Thursday, January 10, 2008
Iraq mortality studies posted by Richard Seymour
The New England Journal of Medicine (NEJM) has published an article and study [pdf] indicating that, as of June 2006, 151,000 Iraqis had suffered violent deaths since March 2003. The figures come from the Iraq Family Health Survey (IFHS), a body composed by employees of the Iraqi health ministry. It is the same team that carried out the UNDP's 2004 Iraq Living Conditions Survey. No one can fail to miss the way in which the response to this survey differs from that to the Lancet study. In the latter case, universal scorn from the British and American political classes, despite the MoD's top scientist endorsing its scientific rigour. In this case, the hallelujahs could not be louder, not because the media actually give a fuck whether it is true or not, but because they can - well, they can defend the murder of 151,000 people more easily than they can defend the murder of 600,000 or 1.2 million.
Les Roberts, a co-author of the two Lancet surveys, has offered his response here. Aside from pointing out where the surveys converge or at least bear similarities, Roberts suggests that the same body has previously drastically underestimated deaths with the result that on interviewing the same batch of households for the second time, the total child mortality rate was double their reported deaths in the previous visit. Their reported death rate for immediately before and after the invasion is much lower than that for 2002 (this is not a survey of excess deaths, so the implication is that underreporting in 2003 would lead one to expect further underreporting in 2004, 2005 and 2006). So, "the past record suggests people do not want to report deaths to these government employees."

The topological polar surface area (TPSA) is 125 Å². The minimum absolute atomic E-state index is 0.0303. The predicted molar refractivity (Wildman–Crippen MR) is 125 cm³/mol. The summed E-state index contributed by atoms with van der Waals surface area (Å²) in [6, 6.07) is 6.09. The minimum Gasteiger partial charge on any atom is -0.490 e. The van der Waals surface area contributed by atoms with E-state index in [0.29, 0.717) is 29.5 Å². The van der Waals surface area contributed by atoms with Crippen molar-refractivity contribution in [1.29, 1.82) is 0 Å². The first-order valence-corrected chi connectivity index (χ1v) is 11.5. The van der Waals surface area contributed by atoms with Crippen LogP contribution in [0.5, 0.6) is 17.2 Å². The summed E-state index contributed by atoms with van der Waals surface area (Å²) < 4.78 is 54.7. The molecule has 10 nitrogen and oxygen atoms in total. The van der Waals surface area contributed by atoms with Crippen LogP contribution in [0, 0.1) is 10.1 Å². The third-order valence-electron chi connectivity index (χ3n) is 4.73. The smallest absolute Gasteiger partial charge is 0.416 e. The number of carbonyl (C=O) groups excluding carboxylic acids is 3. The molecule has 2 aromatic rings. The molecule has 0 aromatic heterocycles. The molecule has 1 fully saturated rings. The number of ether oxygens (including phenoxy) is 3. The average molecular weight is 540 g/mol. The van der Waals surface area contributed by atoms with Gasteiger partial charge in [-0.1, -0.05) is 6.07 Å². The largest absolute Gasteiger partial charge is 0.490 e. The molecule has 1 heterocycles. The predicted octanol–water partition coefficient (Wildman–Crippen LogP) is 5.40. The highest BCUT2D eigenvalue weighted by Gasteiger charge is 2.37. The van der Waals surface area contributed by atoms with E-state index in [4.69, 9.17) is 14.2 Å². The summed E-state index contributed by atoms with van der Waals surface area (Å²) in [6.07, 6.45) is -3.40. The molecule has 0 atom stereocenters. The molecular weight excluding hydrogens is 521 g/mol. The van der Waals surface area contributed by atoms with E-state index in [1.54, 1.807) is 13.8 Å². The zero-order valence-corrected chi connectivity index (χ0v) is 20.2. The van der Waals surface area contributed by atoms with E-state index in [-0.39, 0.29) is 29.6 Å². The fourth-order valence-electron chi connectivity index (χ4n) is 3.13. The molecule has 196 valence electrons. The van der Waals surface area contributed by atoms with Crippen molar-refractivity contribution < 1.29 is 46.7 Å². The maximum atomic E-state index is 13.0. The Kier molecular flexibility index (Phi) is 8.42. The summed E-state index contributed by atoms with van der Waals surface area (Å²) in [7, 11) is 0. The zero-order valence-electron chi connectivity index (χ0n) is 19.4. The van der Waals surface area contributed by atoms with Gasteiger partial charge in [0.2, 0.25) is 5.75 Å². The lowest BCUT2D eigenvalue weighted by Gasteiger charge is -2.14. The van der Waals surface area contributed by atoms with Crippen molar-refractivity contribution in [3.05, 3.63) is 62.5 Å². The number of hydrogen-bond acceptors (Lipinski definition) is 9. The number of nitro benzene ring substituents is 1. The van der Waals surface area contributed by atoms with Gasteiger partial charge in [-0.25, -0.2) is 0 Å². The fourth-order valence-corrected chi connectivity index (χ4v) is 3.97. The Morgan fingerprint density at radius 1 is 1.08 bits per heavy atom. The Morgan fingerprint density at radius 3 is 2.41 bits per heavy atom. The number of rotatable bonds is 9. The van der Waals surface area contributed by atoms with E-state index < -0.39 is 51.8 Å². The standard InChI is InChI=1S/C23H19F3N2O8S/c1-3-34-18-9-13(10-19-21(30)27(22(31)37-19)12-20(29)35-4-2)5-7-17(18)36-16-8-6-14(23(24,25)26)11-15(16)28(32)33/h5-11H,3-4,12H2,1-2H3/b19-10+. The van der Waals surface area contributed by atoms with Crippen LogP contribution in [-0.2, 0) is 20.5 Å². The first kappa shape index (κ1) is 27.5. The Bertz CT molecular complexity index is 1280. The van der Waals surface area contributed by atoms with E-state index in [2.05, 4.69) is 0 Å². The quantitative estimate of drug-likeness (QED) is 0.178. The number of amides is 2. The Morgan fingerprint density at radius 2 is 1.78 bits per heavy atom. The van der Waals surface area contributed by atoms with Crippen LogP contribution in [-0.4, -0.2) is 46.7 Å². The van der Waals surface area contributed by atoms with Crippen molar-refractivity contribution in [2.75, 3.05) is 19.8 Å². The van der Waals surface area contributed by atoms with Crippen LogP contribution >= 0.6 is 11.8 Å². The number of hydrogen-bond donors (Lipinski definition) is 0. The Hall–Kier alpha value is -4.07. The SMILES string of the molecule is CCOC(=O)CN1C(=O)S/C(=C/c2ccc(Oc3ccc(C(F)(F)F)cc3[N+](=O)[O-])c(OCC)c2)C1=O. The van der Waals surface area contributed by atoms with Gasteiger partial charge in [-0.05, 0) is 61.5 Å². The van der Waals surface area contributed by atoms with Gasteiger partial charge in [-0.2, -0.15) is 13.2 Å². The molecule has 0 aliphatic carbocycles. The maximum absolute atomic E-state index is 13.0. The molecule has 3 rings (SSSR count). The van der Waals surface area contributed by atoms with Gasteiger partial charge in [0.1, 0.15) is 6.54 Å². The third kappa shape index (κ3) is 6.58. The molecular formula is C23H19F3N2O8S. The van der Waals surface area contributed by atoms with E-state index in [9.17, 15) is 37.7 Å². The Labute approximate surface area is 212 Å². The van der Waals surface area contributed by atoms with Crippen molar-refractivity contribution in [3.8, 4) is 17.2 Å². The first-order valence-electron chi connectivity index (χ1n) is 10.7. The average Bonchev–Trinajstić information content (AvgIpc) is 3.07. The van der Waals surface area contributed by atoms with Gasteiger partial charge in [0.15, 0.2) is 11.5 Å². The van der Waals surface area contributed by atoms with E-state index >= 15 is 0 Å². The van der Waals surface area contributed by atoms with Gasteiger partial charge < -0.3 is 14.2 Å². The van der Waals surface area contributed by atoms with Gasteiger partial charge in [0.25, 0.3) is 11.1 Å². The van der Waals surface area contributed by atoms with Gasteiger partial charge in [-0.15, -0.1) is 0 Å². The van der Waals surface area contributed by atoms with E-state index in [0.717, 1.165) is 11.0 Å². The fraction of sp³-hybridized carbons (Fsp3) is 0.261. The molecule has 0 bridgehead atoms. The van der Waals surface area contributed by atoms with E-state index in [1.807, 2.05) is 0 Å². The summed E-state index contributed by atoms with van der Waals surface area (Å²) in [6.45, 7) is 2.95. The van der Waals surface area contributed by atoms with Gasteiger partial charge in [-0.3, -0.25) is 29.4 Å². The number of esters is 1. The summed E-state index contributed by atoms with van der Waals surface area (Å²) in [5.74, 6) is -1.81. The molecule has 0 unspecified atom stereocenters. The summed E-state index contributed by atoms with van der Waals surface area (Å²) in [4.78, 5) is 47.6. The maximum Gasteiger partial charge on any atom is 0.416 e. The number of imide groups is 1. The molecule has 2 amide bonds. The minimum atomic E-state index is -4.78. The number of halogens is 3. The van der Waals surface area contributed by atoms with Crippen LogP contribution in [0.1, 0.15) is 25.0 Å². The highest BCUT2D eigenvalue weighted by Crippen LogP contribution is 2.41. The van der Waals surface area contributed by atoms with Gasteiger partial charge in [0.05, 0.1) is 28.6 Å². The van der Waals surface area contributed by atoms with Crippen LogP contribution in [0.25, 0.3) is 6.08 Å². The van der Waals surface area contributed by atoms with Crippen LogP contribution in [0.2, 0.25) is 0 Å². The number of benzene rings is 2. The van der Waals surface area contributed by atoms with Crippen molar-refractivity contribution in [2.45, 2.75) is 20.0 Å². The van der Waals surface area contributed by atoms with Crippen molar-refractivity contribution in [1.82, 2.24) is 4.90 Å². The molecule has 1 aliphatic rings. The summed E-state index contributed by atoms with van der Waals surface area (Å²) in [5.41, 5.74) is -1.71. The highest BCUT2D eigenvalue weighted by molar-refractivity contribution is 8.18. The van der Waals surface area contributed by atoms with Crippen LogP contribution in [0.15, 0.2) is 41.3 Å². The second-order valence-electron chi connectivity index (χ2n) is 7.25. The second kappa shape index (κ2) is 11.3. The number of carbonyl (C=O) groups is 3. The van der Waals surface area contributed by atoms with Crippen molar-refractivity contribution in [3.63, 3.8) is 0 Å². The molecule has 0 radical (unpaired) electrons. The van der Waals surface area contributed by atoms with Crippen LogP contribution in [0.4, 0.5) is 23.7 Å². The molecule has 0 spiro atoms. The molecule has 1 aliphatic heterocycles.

One point of serious divergence with the 2006 Lancet survey is that this study attributes over 50% of the deaths to Baghdad and only around 30% to "High-Mortality Provinces". The Lancet survey attributed about 20% of the violent deaths to Baghdad and over 60% to those "High-Mortality Provinces". One reason for this appears to be that of the clusters they could not visit due to "security" problems (bombing and shit), 61.7% were in Anbar. Thus, to make up for it, they calibrated the figures according to the Iraq Body Count database - the database that, as we all know, is compiled from media reports, which of course are themselves blind to huge parts of the country due in part to "security" risks. Further, it is not even based on all media reports of deaths: about one in four stories in the major US press alone have been missed by the IBC's survey according to one review (cited by Roberts and Burnham). Thus, their distribution of 'reported' deaths is very much like IBC's. This distribution is counterintuitive since the largest US military operations have been conducted in towns and cities in the 'Sunni Triangle' such as Fallujah, Ramadi, Haditha and al-Qaim - all in the Anbar province. The biggest operations, such as Operation Phantom Fury, were focused in Anbar. The fiercest resistnace to the US has been based in Anbar, with the province accounting for the largest portion of attacks of all kinds in each of the three years covered.
Still, those are issues that would theoretically be resolved through debate and the input of others in the know. That isn't going to happen. Whatever the intentions of the ministry of health workers who carried out this study, its findings are now out of their hands. It is now a weapon for neutralising the findings of the Lancet survey, as per this. After all, even the real terms of the survey itself hardly matter. As Eli points out, the total mortality noted by this survey, whatever its flaws, would actually mean there were about four times as many deaths as are now being to be reported, because of the emphasis on strictly violent deaths. Back in the day, they didn't do body counts. Now, they do it perforce by way of exonerating themselves.